VSO’s programme is concentrating on HIV and AIDS, health and social wellbeing, secure livelihoods (food security) and education in seven rural and remote districts. The districts were chosen due to their excessive poverty levels, high prevalence of HIV and AIDS, and low involvement of other international charities.
HIV and AIDS
HIV and AIDS is Malawi’s greatest challenge. More than one in 10 Malawians is HIV positive, life expectancy is only 55 years, and 150,000 people are in urgent need of anti-retroviral treatment, but there are only 1.6 doctors and 28.6 nurses per 100,000 people in Malawi to administer care.
Volunteers are working with agencies that campaign to raise awareness and combat stigma associated with HIV and AIDS, support prevention and increase the availability of treatment, care and support for those infected and affected by the HIV and AIDS epidemic. Volunteers working in this area include business professionals who are improving management functions of community-based organisations, medical staff who are supporting the roll-out of anti-retroviral treatment, and community rehabilitation therapists offering advice on care, treatment and counselling.
Health and social wellbeing
As part of a joint initiative with the Malawi government, the UK Department for International Development and United Nations Volunteers, VSO is recruiting an increased number of skilled and experienced volunteer doctors, nurse trainers and laboratory technologists to boost the skills of health professionals in the country as part of a human resources for health policy reform plan.
Secure livelihoods activity works to ensure people with the smallest plots of land, particularly female-headed households and people living with HIV and AIDS, can feed their families and earn a living by making the best use of their land. There is a focus on training people to use the most productive agricultural techniques to grow high-value crops that will make the most income. Agricultural experts are working in local government extension services to improve farming methods, while business volunteers support farmer associations in areas such as business management and marketing.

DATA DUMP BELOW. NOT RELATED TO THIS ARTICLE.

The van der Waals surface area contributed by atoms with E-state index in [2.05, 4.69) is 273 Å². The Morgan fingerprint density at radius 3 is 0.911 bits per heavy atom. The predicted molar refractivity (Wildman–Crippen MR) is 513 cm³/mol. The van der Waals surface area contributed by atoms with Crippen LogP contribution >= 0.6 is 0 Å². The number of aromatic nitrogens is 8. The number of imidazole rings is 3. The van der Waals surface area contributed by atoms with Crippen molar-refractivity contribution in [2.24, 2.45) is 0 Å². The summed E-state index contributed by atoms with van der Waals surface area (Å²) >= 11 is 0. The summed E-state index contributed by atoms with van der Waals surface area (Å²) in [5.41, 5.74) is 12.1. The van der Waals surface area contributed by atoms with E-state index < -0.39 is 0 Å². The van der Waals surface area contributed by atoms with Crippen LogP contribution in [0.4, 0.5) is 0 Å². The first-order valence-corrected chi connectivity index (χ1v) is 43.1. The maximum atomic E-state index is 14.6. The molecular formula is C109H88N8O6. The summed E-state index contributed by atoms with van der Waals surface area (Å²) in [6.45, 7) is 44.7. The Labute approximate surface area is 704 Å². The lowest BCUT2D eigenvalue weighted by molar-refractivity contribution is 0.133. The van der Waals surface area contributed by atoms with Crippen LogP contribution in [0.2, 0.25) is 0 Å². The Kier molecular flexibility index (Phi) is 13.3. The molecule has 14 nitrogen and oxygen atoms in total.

Although primary education in Malawi is now free, there is a severe shortage of qualified teachers, with an average pupil–teacher ratio of about 100:1. Although there are three million children registered at primary school, only 18 per cent enter secondary school and less than five per cent will ever receive tertiary education, which has the potential to severely impact Malawi’s future. Additionally, although 52 per cent of the population is female less than half of primary school children are girls and just five per cent of those completing tertiary education are young women.
VSO is supporting the Government of Malawi to improve education access, equity and quality as a right for young people. Working with civil society agencies, volunteers are influencing the development, implementation and dissemination of relevant policies for a better education environment. Volunteers are also working with District Education Offices to implement and facilitate teacher training programmes that ensure teaching methods are inspiring for children and encourage them to stay in school.
VSO Malawi is now exploring opportunities for national volunteering by supporting agencies that work through local volunteers. Initially this will focus on the HIV and AIDS programme, but will eventually roll out across all areas of work.
Get in touch with VSO Malawi at:
Private bag B300, Capital City, Lilongwe 3, Malawi